frequencies of z, 3, 3, i. (This is one of those known as a Binomial series, whose genesis might be briefly explained.) If these rectangles are arrayed in order of their widths, side by side, they become the equivalents of the ogival curve of Distribution. Now if each of these latter rectangles be slid parallel to itself up to either limit, their bases will overlap and they become equivalent to the bell-shaped curve of Frequency with its base vertical.
The curve of Frequency contains no easily perceived unit of variability like the Quartile of the Curve of Distribution. It is therefore not suited for and was not used as a first illustration, but the formula that expresses it is by far the more suitable of the two for calculation. Its unit of variability is what is called the ' Standard Deviation,' whose genesis will admit of illustration. How the calculations are made for finding its value is far beyond the reach of the present lessons. The calculated ordinates of the normal curve must be accepted by the learner much as the time of day by his watch, though he be ignorant of the principles of its construction. Much further beyond his reach are the formulae used to express quasi-normal and skew curves. They require a previous knowledge of rather advanced mathematics.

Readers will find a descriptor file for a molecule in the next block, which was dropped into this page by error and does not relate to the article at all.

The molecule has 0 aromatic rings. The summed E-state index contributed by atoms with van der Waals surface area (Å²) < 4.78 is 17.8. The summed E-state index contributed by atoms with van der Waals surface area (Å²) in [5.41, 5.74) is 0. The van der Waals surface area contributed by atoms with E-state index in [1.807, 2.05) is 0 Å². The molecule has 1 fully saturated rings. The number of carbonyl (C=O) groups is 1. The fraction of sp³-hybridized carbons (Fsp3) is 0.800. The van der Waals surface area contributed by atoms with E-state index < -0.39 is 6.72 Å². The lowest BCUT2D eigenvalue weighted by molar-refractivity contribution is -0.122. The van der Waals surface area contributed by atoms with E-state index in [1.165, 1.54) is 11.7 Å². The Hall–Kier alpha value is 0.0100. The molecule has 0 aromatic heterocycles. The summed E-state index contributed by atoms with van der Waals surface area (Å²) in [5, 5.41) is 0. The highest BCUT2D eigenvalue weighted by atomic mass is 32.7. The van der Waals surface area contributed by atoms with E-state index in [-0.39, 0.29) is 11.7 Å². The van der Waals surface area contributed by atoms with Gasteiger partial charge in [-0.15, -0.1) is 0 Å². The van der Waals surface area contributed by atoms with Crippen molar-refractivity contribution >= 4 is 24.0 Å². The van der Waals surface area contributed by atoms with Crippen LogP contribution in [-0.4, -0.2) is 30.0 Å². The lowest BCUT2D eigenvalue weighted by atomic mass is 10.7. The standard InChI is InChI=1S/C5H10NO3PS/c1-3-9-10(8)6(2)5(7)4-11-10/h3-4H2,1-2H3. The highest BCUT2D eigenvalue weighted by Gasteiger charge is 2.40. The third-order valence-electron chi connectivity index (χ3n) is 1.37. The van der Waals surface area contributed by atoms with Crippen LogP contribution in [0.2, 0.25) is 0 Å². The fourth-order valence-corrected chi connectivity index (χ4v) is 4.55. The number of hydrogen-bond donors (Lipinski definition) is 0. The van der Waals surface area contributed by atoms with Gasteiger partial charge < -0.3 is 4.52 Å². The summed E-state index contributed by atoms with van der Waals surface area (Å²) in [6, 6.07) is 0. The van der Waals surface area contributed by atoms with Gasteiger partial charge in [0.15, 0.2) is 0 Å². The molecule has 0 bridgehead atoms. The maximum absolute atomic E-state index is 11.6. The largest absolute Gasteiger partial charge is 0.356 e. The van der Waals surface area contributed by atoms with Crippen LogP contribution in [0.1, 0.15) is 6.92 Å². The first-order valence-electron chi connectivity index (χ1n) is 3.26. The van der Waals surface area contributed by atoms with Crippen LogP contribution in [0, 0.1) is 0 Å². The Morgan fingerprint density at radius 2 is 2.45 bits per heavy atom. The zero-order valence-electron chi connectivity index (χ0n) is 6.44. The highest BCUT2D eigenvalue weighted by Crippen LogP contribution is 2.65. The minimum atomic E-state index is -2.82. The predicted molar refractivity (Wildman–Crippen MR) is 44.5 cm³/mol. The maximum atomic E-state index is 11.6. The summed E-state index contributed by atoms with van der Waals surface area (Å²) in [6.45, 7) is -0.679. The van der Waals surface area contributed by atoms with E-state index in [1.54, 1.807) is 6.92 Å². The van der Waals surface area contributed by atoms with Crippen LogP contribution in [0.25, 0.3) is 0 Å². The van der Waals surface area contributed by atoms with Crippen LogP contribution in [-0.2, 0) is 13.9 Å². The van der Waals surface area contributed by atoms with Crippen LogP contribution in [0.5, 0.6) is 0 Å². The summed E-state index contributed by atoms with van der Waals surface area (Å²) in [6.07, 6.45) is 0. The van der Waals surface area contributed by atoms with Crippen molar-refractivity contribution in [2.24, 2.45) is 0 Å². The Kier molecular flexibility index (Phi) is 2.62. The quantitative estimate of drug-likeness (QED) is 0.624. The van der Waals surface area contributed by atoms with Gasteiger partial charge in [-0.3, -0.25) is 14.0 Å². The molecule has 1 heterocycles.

(New words and ideas-Curve of Frequency, Standard Deviation, Mean, Binomial Series).